Groceries put away, we set to the food prep. I wanted to get all the basic sauces and dressings made so we fired up the smoker for smoking the tomatoes and hot chiles for one sauce and pulled out the food processor to start making vinaigrettes and dressings. The Cuisinart was a wonder to my two country girls and they oohed, awed and reeled back in fear from its spinning blades. I had put Randall on a longish vegetable cutting task, and had taken it upon myself to attempt to explain the dressings (try describing an emulsion in a foreign language) and the salad and first course set-ups to my two willing charmingly clueless Ticas.

I should probably stop here and explain to my readers who may be as “at sea” as my cute little student cooks, that an emulsion is a cooking technique whereby two things that are “unlike” become one through means physical and/or chemical. A classic example of this is oil and vinegar being bound together to make a creamy dressing (emulsion), with the addition of egg and/or mustard. The vinegar added into the egg forms an acidic base that will hold the oil (when it is added quite slowly) in suspension.. Mayonnaise is an emulsion. Another example of an emulsiton is Hollandaise sauce, in which melted butter, lemon juice and egg yolks come together in a rich, creamy sauce.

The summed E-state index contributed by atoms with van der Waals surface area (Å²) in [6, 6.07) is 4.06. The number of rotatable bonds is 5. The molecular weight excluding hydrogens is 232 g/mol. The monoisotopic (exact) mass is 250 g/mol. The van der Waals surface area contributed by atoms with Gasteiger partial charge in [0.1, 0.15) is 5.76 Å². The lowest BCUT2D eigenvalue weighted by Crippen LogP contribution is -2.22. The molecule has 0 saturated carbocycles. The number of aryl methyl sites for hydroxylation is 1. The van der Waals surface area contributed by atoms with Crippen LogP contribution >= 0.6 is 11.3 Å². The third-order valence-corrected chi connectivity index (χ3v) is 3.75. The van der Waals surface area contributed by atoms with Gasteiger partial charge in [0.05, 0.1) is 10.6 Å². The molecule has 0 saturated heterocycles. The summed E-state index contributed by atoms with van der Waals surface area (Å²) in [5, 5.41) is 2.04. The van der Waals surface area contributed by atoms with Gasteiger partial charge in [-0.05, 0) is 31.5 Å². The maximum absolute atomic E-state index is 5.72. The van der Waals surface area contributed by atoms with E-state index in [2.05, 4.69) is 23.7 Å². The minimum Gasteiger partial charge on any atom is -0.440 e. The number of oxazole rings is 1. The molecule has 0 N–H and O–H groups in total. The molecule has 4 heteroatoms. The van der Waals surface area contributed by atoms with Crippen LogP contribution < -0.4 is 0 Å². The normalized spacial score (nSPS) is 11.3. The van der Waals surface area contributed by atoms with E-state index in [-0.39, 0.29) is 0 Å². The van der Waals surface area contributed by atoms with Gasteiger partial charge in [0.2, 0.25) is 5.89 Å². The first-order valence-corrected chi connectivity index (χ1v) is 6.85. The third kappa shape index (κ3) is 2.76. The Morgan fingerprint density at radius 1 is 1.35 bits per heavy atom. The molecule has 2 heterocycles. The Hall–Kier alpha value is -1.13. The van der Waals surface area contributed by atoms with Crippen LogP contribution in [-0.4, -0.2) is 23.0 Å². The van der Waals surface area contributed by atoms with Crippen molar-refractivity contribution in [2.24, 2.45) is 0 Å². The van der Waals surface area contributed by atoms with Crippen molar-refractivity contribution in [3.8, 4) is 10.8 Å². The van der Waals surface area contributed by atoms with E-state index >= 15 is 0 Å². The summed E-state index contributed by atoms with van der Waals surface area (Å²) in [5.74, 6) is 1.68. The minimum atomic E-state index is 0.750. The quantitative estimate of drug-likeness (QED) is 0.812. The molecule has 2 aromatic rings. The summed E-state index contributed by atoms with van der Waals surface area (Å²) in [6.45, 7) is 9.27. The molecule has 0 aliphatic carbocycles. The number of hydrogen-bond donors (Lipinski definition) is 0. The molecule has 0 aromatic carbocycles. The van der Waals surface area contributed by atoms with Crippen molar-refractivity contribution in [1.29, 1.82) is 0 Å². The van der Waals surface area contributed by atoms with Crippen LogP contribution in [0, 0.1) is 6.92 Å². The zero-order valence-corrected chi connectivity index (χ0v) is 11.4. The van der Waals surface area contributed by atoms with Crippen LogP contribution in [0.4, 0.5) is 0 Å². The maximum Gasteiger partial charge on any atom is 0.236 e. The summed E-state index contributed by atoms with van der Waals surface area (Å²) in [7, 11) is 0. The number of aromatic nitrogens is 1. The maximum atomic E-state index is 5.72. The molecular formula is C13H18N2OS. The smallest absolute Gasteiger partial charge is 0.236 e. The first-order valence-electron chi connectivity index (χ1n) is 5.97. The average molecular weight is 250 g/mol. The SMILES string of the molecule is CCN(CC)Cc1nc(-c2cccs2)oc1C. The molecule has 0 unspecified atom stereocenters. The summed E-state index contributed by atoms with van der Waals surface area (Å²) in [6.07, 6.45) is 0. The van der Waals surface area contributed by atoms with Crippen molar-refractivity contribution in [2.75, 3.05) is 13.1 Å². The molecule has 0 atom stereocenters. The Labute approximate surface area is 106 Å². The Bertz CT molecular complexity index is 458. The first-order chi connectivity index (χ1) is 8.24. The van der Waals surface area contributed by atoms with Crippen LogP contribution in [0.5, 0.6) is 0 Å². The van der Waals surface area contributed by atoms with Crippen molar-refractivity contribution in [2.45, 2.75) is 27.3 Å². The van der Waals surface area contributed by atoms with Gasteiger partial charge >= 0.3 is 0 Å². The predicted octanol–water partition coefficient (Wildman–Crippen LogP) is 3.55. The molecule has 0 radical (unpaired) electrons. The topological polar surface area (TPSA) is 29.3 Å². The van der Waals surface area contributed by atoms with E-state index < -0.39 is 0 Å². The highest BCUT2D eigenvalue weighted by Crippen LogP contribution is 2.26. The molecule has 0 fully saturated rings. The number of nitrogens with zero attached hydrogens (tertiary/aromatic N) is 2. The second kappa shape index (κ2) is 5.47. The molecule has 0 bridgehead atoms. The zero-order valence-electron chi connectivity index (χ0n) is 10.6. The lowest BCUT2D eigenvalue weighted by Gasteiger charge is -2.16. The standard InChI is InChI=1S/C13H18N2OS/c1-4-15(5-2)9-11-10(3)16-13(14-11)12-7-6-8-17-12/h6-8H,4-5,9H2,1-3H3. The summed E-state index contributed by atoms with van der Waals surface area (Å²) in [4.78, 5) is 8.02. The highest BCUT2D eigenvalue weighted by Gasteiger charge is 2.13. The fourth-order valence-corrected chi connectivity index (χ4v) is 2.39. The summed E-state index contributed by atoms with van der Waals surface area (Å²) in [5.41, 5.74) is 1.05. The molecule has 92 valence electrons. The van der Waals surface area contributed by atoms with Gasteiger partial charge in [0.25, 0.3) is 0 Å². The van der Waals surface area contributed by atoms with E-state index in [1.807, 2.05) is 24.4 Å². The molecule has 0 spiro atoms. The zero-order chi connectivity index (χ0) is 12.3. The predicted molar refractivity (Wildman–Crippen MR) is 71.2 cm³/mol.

There we were, the three of us huddled over the Cuisinart while I wiped away the sweat, the olive oil and the flecks of flying egg yolk. I was well on my way to soaking through yet another shirt and had a good case of the shakes that my rookie helpers couldn’t help but see each time I lifted the oil bottle to drizzle the oil into the whirling would-be emulsion. And it didn’t get any better when I went into our walk-in refrigerator to take deep breaths and try to slow it all down because my fully soaked shirt was clinging immediately and clammily to my torso,, chilling me to the bone. If I could just get through today, then…